By 1990, the plane was sitting unused in Los Lunas, New Mexico, its owners having given up on their scheme to fly strawberries to Mexico and haul back shrimp. A Wichita aircraft restorer, having found that these “pretty simple airplanes” could be fixed up relatively easily, bought AF-1 and made it flyable again. An Indiana man bought the restored aircraft and flew it personally for several years.

During a 1995 flight, though, an electrical problem rendered the landing gear unable to be automatically lowered. The pilot managed to manually lower the gear, but it didn’t fully lock in place and collapsed after the plane landed.

For three years, AF-1 sat in Indiana, unflyable because of damage to the engines, propellers and sheet metal. The plane was rescued and returned to Wichita again in 1998, with the intent being to make it flight-worthy. Instead, it was acquired by The Yard Store and refurbished for preservation and display in the new pocket park at the company’s Central Avenue location.

AF-1 is now a monument to Wichita’s aviation industry and the people
who work in it. As
testament to the durability of this “simple airplane,”
“The Beechcraft that Built Beech,” it wouldn’t
take much to get her
engines revving again.

The Yard: Six Decades of Serving and Being Blessed by Wichita

Not long after World War II ended, Beech Aircraft Corp. sold a vestige of its booming war production: a salvage yard north of Wichita’s warehouse district, the area now known as Old Town.

Dave Bachus saw opportunity in the leftover desks, propellers, radial engines, aluminum and tools that Beech no longer needed and bought the four-acre business in 1946. The
last castoffs of war were gone from Mead and Central by the late 1960s, but The Yard
Store found continued success catering to aircraft mechanics, plane builders, hobbyists and others.

Always a family-run business, Gary Bachus took over The Yard from his father, Dave. Selling in person and via the Internet, The Yard maintains an extensive inventory of new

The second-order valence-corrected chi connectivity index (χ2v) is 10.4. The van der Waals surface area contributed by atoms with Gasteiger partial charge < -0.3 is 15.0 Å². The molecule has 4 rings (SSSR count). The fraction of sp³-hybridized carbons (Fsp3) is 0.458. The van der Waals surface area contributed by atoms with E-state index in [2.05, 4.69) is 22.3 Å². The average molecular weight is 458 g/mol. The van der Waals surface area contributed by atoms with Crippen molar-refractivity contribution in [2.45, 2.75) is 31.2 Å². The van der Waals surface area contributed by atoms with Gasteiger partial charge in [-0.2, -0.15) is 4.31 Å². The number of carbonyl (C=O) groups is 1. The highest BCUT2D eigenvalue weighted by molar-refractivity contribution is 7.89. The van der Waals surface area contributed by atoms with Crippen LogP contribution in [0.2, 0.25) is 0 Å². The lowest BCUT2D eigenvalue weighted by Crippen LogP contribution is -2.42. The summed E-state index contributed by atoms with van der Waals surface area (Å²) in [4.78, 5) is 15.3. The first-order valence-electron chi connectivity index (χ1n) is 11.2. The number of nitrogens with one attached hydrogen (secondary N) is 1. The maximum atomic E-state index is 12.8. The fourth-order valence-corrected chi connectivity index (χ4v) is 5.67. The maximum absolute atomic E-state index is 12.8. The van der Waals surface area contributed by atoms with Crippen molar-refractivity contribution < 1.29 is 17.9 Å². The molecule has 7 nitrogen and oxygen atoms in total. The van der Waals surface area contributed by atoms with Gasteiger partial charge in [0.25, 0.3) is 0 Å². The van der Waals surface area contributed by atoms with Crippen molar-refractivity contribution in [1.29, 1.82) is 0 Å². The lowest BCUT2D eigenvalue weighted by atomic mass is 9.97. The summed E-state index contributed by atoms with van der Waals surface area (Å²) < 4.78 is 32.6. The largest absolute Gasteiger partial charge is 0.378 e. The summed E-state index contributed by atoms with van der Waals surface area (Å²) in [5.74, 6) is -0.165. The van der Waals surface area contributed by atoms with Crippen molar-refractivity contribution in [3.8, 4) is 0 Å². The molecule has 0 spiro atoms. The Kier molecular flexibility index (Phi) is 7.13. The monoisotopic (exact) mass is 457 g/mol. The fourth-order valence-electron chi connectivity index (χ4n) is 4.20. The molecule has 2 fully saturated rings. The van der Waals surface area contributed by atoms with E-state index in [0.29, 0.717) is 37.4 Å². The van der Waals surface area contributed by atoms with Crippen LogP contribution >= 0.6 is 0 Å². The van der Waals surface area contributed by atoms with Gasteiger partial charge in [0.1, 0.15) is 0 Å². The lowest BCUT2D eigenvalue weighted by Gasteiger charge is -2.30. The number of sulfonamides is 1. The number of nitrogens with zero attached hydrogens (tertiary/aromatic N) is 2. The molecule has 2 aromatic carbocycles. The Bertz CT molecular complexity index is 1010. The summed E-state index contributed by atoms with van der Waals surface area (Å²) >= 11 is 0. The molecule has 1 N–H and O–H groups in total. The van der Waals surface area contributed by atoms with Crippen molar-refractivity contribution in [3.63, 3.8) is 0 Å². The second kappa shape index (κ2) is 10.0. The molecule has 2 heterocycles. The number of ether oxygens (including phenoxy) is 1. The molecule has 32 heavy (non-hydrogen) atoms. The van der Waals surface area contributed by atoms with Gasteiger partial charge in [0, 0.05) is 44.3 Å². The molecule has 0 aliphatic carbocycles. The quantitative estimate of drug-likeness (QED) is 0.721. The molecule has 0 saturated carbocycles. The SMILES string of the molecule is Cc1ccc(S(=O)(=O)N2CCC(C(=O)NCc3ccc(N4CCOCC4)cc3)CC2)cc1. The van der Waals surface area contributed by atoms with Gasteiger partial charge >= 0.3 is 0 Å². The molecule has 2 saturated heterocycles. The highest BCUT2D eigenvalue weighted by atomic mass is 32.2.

and used tools for aircraft sheet metal work, carries thousands of difficult-to-find items
and stocks a huge variety of steel and aluminum products. One of the world’s largest inventories of usable aluminum lies behind its fences.

As anyone who has shopped its shelves, catalogs or website could attest, The Yard is one of a kind. For five generations, the Bachus family and Yard employees have had the privilege of serving thousands of customers both in Wichita and around the world.
Aviation and its workers have been good to The Yard and to Wichita, Kansas.

This monument is The Yard’s gift to Wichita, a fitting reminder of all who have worked
in the aircraft industry and a fitting tribute to all who served during World War II and
other conflicts.

AF-1: Historic but not Presidential

Any time a United States Air Force aircraft carries the president of the United States, its radio call numbers are Air Force One. AF-1, the Twin Beech known as Air Force One, isn’t the least bit presidential. It has been around since Eisenhower’s day, when the tradition of calling planes Air Force One began, but it never hauled a commander in chief.

AF-1 is the first of its kind, though. When the Air Force needed planes during the Korean War, it brought hundreds of World War II-era Twin Beeches back for duty. The aircraft were remanufactured into transports, and AF-1 was the very first Beech aircraft delivered to the U.S. Air Force.